Blended learning: wave of the future?

Walk into any oversized lecture section and observe the large number of students passively listening to their prof. To remedy such a scene, alternative teaching approaches are being explored which would require students to take a more active role in their own education. One such approach is “blended learning.”


“What we’re doing is exploring ways that seem to be more effective at getting interaction from large groups of students through the use of technology,” said Associate Director for the Learning Commons Heather Kanuka.


Courses restructured under blended learning would no longer be lecture-oriented. Instead, courses would be comprised of traditional face-to-face classroom components–tutorials, minimized lectures–blended with web-based independent learning through online environments such as Blackboard, whose implementation will be finalized this year.


“The university remains without a central policy on blended learning,” stated Students’ Union Vice-President Academic Demetrios Nicolaides. “One thing is clear, however, and that is the push for more online interactive courses is a direct result of over-capacity, overworked faculty and generally means that faculty don’t have time to interact with students inside the classroom.”


An example of a redesigned class incorporating major online components is COMS 363, which meets once a week for lecture.


“COMS 363 is a course that is getting close to blended learning in practice,” explained Learning Commons Educational Consultant Dave Hawes, who is also part of the team responsible for migrating WebCT courses into Blackboard format. “In lieu of meeting three times a week for lectures, they’ve incorporated Blackboard and other supporting web sites into their design. The essential content and exchange happens online. They’ve helped to manage their time a little better, a little more constructively.”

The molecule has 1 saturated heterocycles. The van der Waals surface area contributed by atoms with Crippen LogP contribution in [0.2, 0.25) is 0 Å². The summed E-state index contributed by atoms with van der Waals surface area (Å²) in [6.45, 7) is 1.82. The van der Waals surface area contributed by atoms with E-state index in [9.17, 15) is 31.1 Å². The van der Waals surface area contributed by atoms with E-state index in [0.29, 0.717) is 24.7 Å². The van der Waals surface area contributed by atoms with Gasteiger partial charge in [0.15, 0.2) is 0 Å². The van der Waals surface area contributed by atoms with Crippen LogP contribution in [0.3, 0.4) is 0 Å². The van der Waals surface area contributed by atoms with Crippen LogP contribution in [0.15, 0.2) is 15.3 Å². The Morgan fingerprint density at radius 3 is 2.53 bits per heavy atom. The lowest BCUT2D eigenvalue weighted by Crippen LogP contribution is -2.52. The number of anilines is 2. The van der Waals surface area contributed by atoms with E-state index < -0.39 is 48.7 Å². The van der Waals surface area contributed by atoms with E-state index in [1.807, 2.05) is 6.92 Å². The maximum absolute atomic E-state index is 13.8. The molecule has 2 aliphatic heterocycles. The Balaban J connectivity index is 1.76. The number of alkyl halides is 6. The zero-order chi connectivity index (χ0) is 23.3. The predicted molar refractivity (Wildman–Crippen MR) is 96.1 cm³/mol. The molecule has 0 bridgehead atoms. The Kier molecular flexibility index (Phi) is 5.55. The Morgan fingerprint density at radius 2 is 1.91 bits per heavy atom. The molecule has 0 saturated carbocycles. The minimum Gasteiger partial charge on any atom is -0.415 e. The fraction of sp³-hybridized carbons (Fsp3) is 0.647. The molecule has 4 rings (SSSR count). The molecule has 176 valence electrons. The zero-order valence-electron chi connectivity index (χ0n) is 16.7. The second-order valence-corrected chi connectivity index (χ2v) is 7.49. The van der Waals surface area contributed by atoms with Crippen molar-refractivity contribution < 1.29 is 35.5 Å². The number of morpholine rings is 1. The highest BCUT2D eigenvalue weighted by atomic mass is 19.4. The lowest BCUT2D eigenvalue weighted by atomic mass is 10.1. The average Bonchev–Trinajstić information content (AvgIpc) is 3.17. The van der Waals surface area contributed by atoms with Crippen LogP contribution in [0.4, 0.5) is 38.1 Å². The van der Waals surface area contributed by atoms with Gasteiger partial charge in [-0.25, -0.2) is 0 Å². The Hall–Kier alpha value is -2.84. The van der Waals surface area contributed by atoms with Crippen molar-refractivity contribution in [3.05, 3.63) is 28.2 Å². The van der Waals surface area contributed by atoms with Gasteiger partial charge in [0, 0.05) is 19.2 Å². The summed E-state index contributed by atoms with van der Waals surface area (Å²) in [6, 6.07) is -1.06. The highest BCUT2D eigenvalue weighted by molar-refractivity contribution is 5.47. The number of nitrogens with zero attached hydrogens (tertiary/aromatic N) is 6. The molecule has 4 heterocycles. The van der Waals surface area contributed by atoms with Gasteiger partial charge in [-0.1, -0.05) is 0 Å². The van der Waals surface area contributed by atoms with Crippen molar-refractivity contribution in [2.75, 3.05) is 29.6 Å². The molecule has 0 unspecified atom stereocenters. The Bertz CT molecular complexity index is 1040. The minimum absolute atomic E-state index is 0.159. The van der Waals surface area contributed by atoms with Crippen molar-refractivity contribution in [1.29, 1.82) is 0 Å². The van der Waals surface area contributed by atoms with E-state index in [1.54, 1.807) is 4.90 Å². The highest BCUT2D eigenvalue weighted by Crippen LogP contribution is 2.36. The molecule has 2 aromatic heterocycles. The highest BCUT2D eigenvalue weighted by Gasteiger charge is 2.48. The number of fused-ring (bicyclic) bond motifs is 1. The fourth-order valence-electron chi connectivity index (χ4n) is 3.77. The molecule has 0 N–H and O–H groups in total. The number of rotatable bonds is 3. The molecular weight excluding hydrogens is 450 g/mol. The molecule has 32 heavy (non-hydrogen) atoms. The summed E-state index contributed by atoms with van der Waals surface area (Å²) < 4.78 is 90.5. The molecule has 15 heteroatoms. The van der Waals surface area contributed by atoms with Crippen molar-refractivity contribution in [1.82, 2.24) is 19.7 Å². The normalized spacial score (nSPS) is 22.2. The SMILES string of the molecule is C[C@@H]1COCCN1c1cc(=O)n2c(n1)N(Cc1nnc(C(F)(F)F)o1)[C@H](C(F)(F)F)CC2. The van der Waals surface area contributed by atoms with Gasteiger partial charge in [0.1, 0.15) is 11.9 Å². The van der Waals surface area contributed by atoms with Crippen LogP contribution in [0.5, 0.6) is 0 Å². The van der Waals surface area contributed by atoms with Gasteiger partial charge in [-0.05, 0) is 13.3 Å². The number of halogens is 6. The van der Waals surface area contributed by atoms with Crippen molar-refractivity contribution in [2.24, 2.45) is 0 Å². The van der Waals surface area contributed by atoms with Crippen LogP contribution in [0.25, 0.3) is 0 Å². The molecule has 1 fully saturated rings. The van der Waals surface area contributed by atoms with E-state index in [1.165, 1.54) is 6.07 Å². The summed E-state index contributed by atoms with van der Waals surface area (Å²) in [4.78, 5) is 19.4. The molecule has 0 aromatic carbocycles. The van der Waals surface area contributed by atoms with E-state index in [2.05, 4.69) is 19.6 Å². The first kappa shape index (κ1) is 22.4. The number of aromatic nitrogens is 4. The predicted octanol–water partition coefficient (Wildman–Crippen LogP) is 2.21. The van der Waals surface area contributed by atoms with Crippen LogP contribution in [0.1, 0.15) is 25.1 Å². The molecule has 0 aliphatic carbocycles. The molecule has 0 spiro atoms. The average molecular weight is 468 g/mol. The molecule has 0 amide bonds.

Dr. James Nicholls has allowed for more one-on-one interaction in his SCIE 311 course, Writing and Reviewing Scientific Reports. Dr. Nicholls posts all of his lecture notes online and students use his lecture time for drop-in opportunities. He warns that with reduced in-class time and an increased emphasis on independent learning, only the self-motivated student can fully benefit from the blended learning method.


“Only half of my students would come in for one-on-one sessions,” said Dr. Nicholls. “I saw mistakes in work that could have been fixed if that student came in for consultation. If fulfilling drop-in time is not a requirement and a student is having problems, it’s important the student makes the effort to go in and speak to their prof.”


Currently, 900 courses utilize Blackboard in some way, either extensively like COMS 363 or merely as a discussion board.


Learning Commons is developing the Inquiry Through Blended Learning program, a course piloted for January 2004, which is aimed at faculty and would help teach them how to apply Blackboard technology for blended learning. With Blackboard implementation finalized this year, and the ITBL course available to professors, students can expect an increased number of courses using the blended learning method in the near future.


“Right now there is no formal process to get faculty on some sort of development track,” Hawes explained. “We’re hoping they can engage the ITBL program, get a better idea of what blended learning is, and have some sort of work product which they could apply to a course. Most likely by next fall term the campus will see more blended learning courses rolled out in a more formalized, systematic way.”

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